Board Chairman Robert Mark didn't return our calls. Board member Darelle Robbins called us back, but we didn't get to speak with her in time. So the only accuser we spoke with was Hank Lamb -- who was incredibly gracious and open, and who told us he'd probably get in trouble for his candor.
We expected more from board members like Mark, Uzzell and Hentschel -- after all, a 2012 audit of Corporation for Public Broadcasting grants to Pacifica determined that the nonprofit was in "noncompliance with statutory provisions of the Communications Act for open meetings, open financial records, and documenting operating procedures." Weisgal sees his potential ouster as symptomatic of such problems, and wrote in a public statement that he's being attacked in part for telling others about the audit findings.
KPFT General Manager Duane Bradley, who's a Pacifica employee, told us that much of this boils down to "what's essentially a quarrel among children."
Weisgal has been able to commandeer meetings due to his expertise in Robert's Rules of Order, which Pacifica's mammoth bylaws require. (It turns out that, thanks to Pacifica's draconian bylaws, fixing a typo in an agenda or meeting minutes is a Herculean effort. Between these bylaws, a love of well-populated boards and committees, and a reliance on Robert's Rules of Order, Pacifica operates much like the bloated government bureaucracies it is ostensibly supposed to shine a light on).
Lamb told us, "Ted is a pretty honorable guy, and really, he's an intelligent guy and everything, and he knows a good deal about what he can get away with using Robert's Rules and manipulating meetings. But at the same time, you can't be on an LSB and do due diligence in your job and [meet] a code of ethics if you're pissing everybody off all the time."
According to Lamb, "In one case, [Weisgal] made a gentleman's agreement on the side because he had irked so many people, that he would leave the LSB. And at the next meeting, he tendered his resignation, but to fill the spot, he put his name back in. So he had no intention of leaving; he manipulated the situation and was not honorable about that."
Lamb feels that Weisgal's behavior just gums up the works of an already inefficient machine. He says getting 24 board members on the same page is "like herding cats...you always end up with two main factions and two other splinter groups or something like that. It makes moving ahead with a course of action really tough, and that's the exact same problem with Pacifica national right now."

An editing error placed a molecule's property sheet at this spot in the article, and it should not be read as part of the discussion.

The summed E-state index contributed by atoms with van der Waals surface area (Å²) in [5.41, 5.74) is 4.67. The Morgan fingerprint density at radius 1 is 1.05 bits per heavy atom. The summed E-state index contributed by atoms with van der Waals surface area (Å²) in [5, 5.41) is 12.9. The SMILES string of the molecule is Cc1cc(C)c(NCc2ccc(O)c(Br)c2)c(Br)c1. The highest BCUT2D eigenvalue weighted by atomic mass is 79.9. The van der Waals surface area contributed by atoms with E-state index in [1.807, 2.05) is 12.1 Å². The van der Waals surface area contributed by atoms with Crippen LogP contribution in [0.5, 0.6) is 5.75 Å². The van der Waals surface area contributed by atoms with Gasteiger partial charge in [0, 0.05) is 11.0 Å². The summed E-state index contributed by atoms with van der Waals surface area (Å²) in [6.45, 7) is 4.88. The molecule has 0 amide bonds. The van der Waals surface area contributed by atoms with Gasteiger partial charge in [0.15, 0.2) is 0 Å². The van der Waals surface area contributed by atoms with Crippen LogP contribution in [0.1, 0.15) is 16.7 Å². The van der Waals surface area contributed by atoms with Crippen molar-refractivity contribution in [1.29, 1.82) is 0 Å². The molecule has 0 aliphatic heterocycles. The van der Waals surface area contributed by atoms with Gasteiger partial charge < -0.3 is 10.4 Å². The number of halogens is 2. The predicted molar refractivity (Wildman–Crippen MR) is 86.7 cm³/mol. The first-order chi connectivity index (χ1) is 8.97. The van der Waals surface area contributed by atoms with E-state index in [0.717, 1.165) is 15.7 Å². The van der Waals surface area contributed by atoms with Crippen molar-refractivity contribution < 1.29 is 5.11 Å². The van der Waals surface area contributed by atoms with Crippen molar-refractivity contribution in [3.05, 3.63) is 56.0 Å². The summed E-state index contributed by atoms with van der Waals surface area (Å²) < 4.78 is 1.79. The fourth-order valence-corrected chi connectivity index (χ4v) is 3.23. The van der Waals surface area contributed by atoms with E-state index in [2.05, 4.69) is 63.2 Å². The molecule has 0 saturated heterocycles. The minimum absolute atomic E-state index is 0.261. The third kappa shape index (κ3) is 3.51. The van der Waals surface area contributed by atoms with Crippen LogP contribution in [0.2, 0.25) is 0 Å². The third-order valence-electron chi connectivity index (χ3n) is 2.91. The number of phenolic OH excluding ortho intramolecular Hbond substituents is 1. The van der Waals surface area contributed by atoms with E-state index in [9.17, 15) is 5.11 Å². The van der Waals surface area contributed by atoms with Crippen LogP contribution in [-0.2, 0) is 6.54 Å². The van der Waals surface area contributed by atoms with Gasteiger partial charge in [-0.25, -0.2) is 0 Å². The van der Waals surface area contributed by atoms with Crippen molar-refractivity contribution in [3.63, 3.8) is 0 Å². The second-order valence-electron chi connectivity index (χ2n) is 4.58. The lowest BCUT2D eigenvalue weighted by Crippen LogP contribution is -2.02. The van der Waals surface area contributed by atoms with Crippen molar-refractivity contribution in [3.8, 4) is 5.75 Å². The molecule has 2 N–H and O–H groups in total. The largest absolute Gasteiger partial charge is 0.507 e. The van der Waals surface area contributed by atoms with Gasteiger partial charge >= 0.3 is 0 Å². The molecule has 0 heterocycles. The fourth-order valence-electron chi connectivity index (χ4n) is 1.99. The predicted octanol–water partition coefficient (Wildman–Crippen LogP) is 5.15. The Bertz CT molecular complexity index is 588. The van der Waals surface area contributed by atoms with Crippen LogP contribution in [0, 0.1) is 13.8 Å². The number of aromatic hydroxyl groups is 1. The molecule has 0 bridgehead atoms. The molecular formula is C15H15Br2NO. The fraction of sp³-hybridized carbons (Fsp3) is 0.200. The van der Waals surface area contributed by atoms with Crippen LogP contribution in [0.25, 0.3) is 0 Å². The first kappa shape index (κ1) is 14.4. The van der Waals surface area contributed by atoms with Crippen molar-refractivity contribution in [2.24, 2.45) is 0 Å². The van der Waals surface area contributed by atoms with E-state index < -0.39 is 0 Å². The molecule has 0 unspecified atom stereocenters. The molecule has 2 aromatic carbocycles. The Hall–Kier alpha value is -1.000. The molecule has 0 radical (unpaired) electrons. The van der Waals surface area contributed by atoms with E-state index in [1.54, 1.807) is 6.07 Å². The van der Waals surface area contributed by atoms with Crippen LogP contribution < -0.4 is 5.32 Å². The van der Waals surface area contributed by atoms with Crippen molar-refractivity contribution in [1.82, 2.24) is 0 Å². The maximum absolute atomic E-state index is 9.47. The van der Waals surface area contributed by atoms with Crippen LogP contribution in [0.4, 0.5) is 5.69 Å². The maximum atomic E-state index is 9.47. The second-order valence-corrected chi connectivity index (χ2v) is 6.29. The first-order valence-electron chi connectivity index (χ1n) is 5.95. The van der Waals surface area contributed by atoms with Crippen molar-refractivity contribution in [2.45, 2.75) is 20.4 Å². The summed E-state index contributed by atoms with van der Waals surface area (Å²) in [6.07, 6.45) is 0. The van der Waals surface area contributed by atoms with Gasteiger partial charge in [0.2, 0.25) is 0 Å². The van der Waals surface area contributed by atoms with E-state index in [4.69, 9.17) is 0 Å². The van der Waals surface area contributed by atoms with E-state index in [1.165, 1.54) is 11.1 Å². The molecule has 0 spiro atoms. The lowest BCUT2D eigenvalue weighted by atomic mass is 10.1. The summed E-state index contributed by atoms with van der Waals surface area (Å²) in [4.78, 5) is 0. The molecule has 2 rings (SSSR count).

Furthermore, Lamb says, infighting just keeps the board from addressing more important matters -- such as funding.
Board member Leo Gold, who didn't want to comment on the allegations against Weisgal, couldn't agree more.
"...it is Pacifica's complex, even convoluted, structure which can cause many problems for the network and its radio stations," Gold told us in an e-mail. He says Pacifica's national board -- and not the local station board -- is directly responsible for KPFT's "financial and operational management.....Accordingly, KPFT's board is literally 'not responsible,' in the truest sense of the word, for the most important aspects of the station, and when something is literally not responsible, it is highly likely that it will act irresponsibly. The irony in the Weisgal case is that both sides seem to believe that the other is the irresponsible party. The big picture may suggest that all are. That does not mean that they are 'to blame.' The blame, if there is any, may well fall on Pacifica's structure itself. My own efforts are currently in the area of trying to reform the structure, rather than conduct trials on the local KPFT board."
KPFT has so many dedicated, talented volunteers who work hard to bring Houston wonderful talk shows and music. It's a shame that these folks who show up to do their shows are somewhat at the mercy of grown-ups who fight over things like Robert's Rules of Order. It's an even greater shame that board members like Mark, Hentschel and Uzzell expect Houstonians to cough up money for this programming, yet don't want to be accountable when they publicly accuse a fellow board member of outrageous conduct. Pacifica, KPFT and Houston deserve so much more.
The special meeting over Weisgal is scheduled for 9 a.m. November 16 at the Houston Institute for Culture, 708C Telephone Road.